Tuberculosis: Symptoms

People with latent tuberculosis do not have symptoms, are not contagious, and cannot spread the disease to others. However, anything that stresses the immune system, such as the development of a chronic disease or HIV/AIDS, can allow the bacteria to become active and begin to multiply in the body. This is called active tuberculosis.

Symptoms ...more symptoms »

Tuberculosis: Treatments

Treatment of tuberculosis starts with prevention. In countries where tuberculosis is common, vaccination with the BCG vaccine is often recommended. The BCG vaccine is not commonly used in the U.S. Preventing the spread of tuberculosis and other contagious diseases also includes covering the mouth and nose with an elbow or a tissue when sneezing or ...more treatments »

Tuberculosis: Misdiagnosis

A diagnosis of tuberculosis can be missed or delayed because in latent tuberculosis there are no symptoms. In addition, in active tuberculosis symptoms be vague and similar to symptoms of other diseases. These include upper respiratory infection, cold, bronchitis, pneumonia, and influenza.

In addition, a diagnosis of tuberculosis may be delayed ...more misdiagnosis »

Symptoms of Tuberculosis

Treatments for Tuberculosis

Home Diagnostic Testing

Home medical testing related to Tuberculosis:

Wrongly Diagnosed with Tuberculosis?

Tuberculosis: Related Patient Stories

Tuberculosis: Deaths

Read more about Deaths and Tuberculosis.

Alternative Treatments for Tuberculosis

Alternative treatments or home remedies that have been listed in various sources as possibly beneficial for Tuberculosis may include:

  • Drosera homeopathic prevention
  • Bacillinum homeopathic prevention and treatment
  • Arsenicum homeopathic remedy
  • Bryonia homeopathic remedy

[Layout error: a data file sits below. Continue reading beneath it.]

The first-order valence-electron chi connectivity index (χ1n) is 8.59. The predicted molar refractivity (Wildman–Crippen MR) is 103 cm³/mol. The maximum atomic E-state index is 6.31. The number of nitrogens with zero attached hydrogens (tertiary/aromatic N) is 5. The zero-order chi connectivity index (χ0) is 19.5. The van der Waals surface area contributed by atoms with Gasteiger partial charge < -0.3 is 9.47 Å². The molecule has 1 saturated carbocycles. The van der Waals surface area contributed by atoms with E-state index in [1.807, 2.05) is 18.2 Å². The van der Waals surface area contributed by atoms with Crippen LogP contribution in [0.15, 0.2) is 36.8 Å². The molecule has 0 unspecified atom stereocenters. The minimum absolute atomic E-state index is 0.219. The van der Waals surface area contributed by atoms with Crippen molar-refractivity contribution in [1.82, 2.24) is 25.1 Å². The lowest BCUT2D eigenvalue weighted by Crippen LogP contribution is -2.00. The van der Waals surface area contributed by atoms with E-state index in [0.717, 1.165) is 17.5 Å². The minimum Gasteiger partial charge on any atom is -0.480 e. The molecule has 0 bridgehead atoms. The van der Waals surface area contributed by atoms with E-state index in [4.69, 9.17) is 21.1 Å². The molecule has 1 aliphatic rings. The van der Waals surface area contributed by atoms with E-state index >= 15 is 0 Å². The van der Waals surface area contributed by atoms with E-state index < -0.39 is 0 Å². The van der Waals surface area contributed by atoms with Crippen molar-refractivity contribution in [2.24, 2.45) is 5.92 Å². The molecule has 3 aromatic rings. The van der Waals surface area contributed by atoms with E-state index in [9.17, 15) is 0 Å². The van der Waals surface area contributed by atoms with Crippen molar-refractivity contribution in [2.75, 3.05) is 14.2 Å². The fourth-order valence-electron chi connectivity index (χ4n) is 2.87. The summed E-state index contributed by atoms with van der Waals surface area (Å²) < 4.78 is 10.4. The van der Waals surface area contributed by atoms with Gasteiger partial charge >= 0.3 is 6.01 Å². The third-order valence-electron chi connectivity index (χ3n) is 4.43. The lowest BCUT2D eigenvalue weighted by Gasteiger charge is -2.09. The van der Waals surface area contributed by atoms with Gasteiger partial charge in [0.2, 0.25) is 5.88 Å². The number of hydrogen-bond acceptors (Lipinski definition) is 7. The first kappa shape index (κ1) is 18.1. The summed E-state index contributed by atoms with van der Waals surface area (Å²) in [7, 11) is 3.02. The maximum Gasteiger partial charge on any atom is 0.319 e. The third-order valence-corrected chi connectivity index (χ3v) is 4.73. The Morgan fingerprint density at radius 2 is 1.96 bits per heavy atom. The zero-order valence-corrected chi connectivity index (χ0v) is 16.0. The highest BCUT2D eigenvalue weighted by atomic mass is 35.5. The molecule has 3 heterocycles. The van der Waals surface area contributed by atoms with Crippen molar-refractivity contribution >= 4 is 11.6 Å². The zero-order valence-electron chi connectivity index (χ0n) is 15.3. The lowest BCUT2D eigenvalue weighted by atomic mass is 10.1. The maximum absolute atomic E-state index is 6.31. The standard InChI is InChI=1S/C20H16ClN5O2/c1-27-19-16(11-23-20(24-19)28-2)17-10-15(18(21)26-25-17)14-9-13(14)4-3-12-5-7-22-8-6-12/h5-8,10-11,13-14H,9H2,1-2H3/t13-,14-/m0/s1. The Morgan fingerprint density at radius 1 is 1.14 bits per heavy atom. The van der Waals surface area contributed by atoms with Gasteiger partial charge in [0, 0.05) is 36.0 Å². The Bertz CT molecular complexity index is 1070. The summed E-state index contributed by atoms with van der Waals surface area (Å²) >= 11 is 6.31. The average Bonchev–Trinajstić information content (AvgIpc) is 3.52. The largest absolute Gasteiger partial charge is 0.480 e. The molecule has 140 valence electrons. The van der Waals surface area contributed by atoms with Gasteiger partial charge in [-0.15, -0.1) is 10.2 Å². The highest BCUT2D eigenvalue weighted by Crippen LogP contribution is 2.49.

• Cinchona homeopathic remedy
  • more treatments »

Types of Tuberculosis

  • Active TB - fully active TB disease
  • Latent TB infections - an inactive form; also just called "TB infection"; about 10 to 15 million people in the United States
  • Multidrug-resistant TB (MDR-TB) - newer TB strains that are resistant to many drugs.
  • Miliary tuberculosis - causing multiple abscesses in various body parts.
  • more types...»

Curable Types of Tuberculosis

Possibly curable types of Tuberculosis include:

Rare Types of Tuberculosis:

Rare types of Tuberculosis include:

Diagnostic Tests for Tuberculosis

Test for Tuberculosis in your own home

Click for Tests
  • Chest x-ray
  • TB skin test - also called Mantoux test or purified protein derivative (PPD) test
  • Sputum test for tuberculosis
  • Lung fluid tests for tuberculosis
  • Biopsy
  • more tests...»

Tuberculosis: Complications

Review possible medical complications related to Tuberculosis:

Causes of Tuberculosis

More information about causes of Tuberculosis:

Disease Topics Related To Tuberculosis

Research the causes of these diseases that are similar to, or related to, Tuberculosis:

Tuberculosis: Undiagnosed Conditions

Commonly undiagnosed diseases in related medical categories:

Misdiagnosis and Tuberculosis

Antibiotics often causes diarrhea: The use of antibiotics are very likely to cause some level of diarrhea in patients. The reason is that antibiotics kill off not only "bad" bacteria, more »

Sinusitis is overdiagnosed: There is a tendency to give a diagnosis of sinusitis, when the condition is really a harmless complication of another infection, such as a common more »

Whooping cough often undiagnosed: Although most children in the Western world have been immunized against whooping cough (also called "pertussis"), more »